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California Turns to Natural Gas as Drought Stifles Hydroelectric Power

The California drought, which is in its third year and continues to impact many different aspects of the state's ecosystem, is showing no signs of improvement.

Concerns are being raised about how the drought is negatively affecting the state's emission goals by hampering the ability to rely on hydroelectricity, which is a cleaner, less expensive form of electricity.

The drought is forcing utility companies to seek alternatives for electricity needs and ,in many cases, that means turning to conventional power plants burning natural gas, leading to a rise in emissions according to a recent San Francisco Chronicle article.

The paper reported that after years of declining, the state's greenhouse gas emissions rose 1.7 percent in 2012 due to the drought and the closure of the San Onofre nuclear plant in San Diego County. Data from 2013 has not been released yet.

"Less water, means we've had less hydropower available to us," said Paul Moreno, a spokesperson for Pacific Gas and Electric, which operates 68 hydroelectric plants. "However, we've been banking water in our reservoirs, by generating less power during the spring, so we have more power available to us during the peak demand periods of summer and that's been very helpful for us."

Moreno said all of the PG&E plants have been impacted by the drought to some degree, some worse than others. However, their power plants in the northern part of the state actually rely on water that comes primarily from large underground aquifers.

"So, much of our area has been less impacted by the drought this year," Moreno said. "Still, power plants in the Sierra Nevada region have had much less water available and that has meant we've been able to generate less hydroelectric power."

Moreno added that they've been fortunate to have other sources of power to draw from.

As part of the California Renewables Portfolio Standard, the state has developed an ambitious plan to have 33 percent of its energy come from renewables by 2020, including other sources such as solar and wind power.

But wind and solar power can be costlier and also tend to produce an intermittent power output because the amounts of wind and sunshine can vary, Moreno said.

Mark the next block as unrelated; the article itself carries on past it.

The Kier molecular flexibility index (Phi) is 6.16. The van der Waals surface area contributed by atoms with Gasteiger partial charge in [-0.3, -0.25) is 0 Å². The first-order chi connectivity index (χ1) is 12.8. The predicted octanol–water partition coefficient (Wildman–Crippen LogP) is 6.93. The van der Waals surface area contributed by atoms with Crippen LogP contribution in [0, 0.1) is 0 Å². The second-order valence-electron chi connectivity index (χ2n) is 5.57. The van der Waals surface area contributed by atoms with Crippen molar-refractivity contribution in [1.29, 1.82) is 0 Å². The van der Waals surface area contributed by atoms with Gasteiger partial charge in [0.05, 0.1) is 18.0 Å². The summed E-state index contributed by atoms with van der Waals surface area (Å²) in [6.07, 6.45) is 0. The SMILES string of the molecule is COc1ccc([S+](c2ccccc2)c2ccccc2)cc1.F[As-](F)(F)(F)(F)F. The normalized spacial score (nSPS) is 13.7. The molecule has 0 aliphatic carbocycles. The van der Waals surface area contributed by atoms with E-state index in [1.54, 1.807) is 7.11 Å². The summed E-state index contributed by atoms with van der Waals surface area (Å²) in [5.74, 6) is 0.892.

Hydro is one of the cheapest forms of electricity because most of the costs come up front in the form of building the facilities, but once they are up and running, there is minimal cost.

"Less hydro generally means make-up power from gas which has a higher cost," said Victor Niemeyer, program manager for greenhouse gas reductions at the Electric Power Research Institute. "Over the long term, the higher costs are recovered from consumers through monthly bills, but how soon and how much will depend on individual utility rate making rules."

Niemeyer said that when you have less water you have different patterns of flows and the biggest and most important impact is that you have to get the power from other sources.

"The only sources that are really flexible, that you can either turn up or turn down, are fuel-based and that's gas or coal in the western region," he said.

According to the California Energy Commission there are nearly 400 hydroelectric plants in California. Many of which are located in the state's eastern mountain ranges. Hydroelectricity production ranges from 14-19 percent of the state's total electricity.

In 2006, Assembly Bill 32, The California Global Warming Solutions Act, was enacted and it required the state to reduce greenhouse gas emissions to 1990 levels by 2020. California is not in danger of missing its emissions goals, because according to the Commission, "If more natural gas is needed to replace hydropower in the coming years due to the drought and it results in increased emissions, utilities must still reduce emissions or procure compliance instruments."

According to the Commission, in addition to less rainfall, the state experienced less snowpack in the mountains and an earlier snowmelt. As of April 2014, three of the state's primary hydroelectric reservoirs were significantly below their historical average, including the Shasta Dam, which was at 65 percent of average.

The state also imports an estimated 3-4 percent of its total hydroelectricity from the Pacific Northwest, which is projecting surpluses through 2018, according to the Commission. It also imports from the Hoover Dam, in the Southwest and conditions for that region are stable through 2015.

"Much of the year, and on balance, California imports power from other states. Some of this is hydro from the Northwest and British Columbia," Niemeyer said. "In the winter, when California loads are low and hydro flows in the Northwest are low as well, California often exports power to the Northwest."

If a strong El Niño season were forecast for the fall, that might provide more opportunities for beneficial rain in California.

However, only a weak to perhaps moderate El Niño is forecast to develop, according AccuWeather.com Lead Long-Range Forecaster Paul Pastelok.

In a recent blog post, AccuWeather.com Western Weather Expert Ken Clark wrote, "A weak El Niño does not correlate nearly as well to above-normal precipitation as a moderate or strong El Niño."

"It is entirely possible that this coming rainy season could bring lower than normal rainfall [if there is only a weak El Niño]," Clark wrote.

Clark said that it is unlikely that the drought will go away in one year and that "it may get worse before it gets any better."

"It is highly doubtful it could go away in two years of higher-than-normal rain," he said.